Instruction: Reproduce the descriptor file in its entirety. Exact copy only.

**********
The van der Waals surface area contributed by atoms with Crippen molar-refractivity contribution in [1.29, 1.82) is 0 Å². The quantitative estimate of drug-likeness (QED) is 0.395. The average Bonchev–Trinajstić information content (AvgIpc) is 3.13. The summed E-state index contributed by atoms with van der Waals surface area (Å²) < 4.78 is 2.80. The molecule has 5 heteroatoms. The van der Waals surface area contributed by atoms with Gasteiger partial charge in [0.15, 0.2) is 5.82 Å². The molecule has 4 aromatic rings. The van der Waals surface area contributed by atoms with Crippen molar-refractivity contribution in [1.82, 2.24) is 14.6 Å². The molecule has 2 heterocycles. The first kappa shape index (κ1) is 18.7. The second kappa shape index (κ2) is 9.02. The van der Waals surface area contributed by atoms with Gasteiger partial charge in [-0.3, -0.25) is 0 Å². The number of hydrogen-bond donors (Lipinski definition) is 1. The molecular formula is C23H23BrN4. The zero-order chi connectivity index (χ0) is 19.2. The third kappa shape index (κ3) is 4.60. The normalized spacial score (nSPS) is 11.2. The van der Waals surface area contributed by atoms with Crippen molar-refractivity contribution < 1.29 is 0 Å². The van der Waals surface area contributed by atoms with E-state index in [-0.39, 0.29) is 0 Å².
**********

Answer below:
The van der Waals surface area contributed by atoms with Crippen molar-refractivity contribution in [1.29, 1.82) is 0 Å². The quantitative estimate of drug-likeness (QED) is 0.395. The average Bonchev–Trinajstić information content (AvgIpc) is 3.13. The summed E-state index contributed by atoms with van der Waals surface area (Å²) < 4.78 is 2.80. The molecule has 5 heteroatoms. The van der Waals surface area contributed by atoms with Gasteiger partial charge in [0.15, 0.2) is 5.82 Å². The molecule has 4 aromatic rings. The van der Waals surface area contributed by atoms with Crippen molar-refractivity contribution in [1.82, 2.24) is 14.6 Å². The molecule has 2 heterocycles. The first kappa shape index (κ1) is 18.7. The second kappa shape index (κ2) is 9.02. The van der Waals surface area contributed by atoms with Gasteiger partial charge in [-0.3, -0.25) is 0 Å². The number of hydrogen-bond donors (Lipinski definition) is 1. The molecular formula is C23H23BrN4. The zero-order chi connectivity index (χ0) is 19.2. The third kappa shape index (κ3) is 4.60. The normalized spacial score (nSPS) is 11.2. The van der Waals surface area contributed by atoms with Crippen molar-refractivity contribution < 1.29 is 0 Å². The van der Waals surface area contributed by atoms with E-state index in [-0.39, 0.29) is 0 Å².